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Elders Apologizes to Catholic Clergy : Appointment: Surgeon General nominee says she's sorry for remarks about the church's stance on abortion she made while she was director of health in Arkansas.

September 04, 1993|From Religious News Service

Surgeon General nominee Dr. Jocelyn Elders has sent a letter to U.S. Catholic leaders apologizing for any offense that was caused by controversial statements she made about the church while director of the Arkansas Department of Health.

The comment came during a news clip in a televised interview with Elders that appeared July 13. In that news clip, she is shown saying, "Look who's fighting the pro-choice movement, a celibate, male-dominated church."

The comment provoked a letter from Archbishop William H. Keeler of Baltimore, president of the National Conference of Catholic Bishops, to President Clinton. In his letter, Keeler wrote that Edlers' "characterization of the Catholic Church as a 'celibate and male-dominated church' is contemptuous and implies that Catholics do not have a right to contribute to the debate on this issue." Elders will be up for confirmation when the Senate returns to Washington in early September.

In an Aug. 5 letter, Elders responded: "I never meant to malign or blaspheme the Catholic Church. If my statements have caused any offense, I sincerely apologize."

She said she was distressed that her remarks were taken as "bigotry against particular religious denominations."

"As a deeply religious person myself, I am respectful of sincerely held religious beliefs, even when those beliefs are at odds with my own convictions about the wisest policy choices."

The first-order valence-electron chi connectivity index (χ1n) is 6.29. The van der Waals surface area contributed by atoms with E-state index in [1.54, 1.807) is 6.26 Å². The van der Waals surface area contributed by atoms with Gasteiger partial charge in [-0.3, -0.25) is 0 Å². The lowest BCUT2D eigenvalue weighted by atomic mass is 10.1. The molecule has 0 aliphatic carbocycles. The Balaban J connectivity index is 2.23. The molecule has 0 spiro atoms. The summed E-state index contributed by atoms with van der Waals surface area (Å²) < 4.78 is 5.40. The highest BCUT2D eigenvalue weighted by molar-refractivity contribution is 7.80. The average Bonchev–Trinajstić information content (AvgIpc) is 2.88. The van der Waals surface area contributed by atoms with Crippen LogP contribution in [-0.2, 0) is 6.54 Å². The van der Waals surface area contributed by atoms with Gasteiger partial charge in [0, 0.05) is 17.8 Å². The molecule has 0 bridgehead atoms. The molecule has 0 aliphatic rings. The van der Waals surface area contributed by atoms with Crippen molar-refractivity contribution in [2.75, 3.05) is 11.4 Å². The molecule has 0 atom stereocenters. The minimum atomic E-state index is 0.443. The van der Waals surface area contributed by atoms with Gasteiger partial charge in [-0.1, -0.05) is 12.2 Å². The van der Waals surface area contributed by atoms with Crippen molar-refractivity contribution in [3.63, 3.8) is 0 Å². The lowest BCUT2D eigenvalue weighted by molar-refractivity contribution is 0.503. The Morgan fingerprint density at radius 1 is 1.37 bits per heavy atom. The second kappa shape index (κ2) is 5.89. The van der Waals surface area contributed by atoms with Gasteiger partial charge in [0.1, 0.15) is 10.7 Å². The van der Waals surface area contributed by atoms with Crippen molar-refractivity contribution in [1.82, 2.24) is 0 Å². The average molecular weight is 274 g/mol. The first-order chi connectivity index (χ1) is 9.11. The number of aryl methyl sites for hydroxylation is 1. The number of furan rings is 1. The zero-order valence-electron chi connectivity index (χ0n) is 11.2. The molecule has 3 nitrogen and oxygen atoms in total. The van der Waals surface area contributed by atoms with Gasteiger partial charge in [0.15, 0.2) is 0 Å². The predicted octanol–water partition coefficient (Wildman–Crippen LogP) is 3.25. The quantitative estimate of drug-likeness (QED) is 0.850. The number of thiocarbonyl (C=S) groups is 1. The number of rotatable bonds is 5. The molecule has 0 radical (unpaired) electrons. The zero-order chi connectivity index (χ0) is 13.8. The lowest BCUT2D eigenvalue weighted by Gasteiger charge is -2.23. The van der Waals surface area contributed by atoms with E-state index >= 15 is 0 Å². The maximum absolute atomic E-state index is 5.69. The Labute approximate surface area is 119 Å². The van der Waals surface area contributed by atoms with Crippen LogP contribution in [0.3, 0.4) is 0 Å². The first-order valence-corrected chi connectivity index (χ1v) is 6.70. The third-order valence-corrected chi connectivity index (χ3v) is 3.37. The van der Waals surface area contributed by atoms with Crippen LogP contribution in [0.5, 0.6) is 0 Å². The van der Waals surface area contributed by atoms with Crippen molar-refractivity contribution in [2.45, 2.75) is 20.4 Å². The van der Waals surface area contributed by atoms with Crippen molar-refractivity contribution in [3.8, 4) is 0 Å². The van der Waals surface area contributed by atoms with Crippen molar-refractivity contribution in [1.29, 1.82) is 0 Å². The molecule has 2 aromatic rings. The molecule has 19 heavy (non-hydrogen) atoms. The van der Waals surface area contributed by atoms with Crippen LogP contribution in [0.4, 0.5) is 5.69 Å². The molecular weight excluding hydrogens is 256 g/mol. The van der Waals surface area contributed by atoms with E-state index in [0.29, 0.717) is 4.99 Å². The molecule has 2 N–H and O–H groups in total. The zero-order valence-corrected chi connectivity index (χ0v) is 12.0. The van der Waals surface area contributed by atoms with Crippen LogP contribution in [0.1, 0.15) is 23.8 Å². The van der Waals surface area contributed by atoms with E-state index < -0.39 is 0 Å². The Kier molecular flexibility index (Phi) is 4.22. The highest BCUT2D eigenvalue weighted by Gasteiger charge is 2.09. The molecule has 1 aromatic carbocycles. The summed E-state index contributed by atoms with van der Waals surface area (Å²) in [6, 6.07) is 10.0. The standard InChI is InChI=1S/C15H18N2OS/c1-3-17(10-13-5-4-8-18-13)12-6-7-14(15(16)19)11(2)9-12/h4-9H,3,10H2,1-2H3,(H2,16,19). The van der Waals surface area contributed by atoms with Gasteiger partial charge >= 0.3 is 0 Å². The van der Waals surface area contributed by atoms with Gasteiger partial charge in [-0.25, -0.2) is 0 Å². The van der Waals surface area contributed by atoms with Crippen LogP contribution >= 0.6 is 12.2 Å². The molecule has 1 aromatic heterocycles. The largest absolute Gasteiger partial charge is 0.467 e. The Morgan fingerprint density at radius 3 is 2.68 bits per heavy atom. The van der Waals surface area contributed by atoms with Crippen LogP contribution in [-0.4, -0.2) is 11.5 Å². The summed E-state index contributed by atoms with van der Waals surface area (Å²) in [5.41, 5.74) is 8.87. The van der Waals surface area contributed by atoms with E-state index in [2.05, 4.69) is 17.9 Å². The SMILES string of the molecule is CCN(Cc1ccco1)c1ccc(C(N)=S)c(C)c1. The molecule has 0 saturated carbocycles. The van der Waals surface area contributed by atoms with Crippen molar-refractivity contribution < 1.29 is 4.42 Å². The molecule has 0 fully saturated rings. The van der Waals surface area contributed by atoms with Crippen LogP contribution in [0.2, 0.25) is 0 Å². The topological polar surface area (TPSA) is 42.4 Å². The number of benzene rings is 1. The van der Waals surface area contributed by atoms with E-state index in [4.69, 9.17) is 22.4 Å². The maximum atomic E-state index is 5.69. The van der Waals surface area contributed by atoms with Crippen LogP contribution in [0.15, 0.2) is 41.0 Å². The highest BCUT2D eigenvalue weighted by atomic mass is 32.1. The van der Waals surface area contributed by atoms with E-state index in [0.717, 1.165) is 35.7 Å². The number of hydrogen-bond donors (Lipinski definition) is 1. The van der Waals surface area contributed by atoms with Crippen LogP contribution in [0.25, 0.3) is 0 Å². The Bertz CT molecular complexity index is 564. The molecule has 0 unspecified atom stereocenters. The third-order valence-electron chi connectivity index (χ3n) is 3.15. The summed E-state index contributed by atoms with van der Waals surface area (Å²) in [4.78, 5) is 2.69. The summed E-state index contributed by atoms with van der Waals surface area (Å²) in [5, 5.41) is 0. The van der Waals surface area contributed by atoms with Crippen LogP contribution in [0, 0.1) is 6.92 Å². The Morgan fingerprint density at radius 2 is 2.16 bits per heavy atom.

Clinton also responded to Keeler on Aug. 5, welcoming Catholic participation in the abortion debate. "I have personally known Dr. Elders for many years, and I can assure you that, as a religious person herself, she respects the deeply held beliefs of others."

Keeler had also criticized Elders' characterization of the anti-abortion movement as consisting of people who care about children only before they are born. That suggestion, he wrote, "flies in the face of your own recognition during our March meeting of the church's many contributions to life at all stages."

The bishops do not endorse or oppose nominees for appointed office, so the correspondence was not initially released. But they decided the letters "should now be on the public record" because of the growing controversy surrounding the remarks, and the public interest in Elders' nomination, said William Ryan, a spokesman for the bishops.

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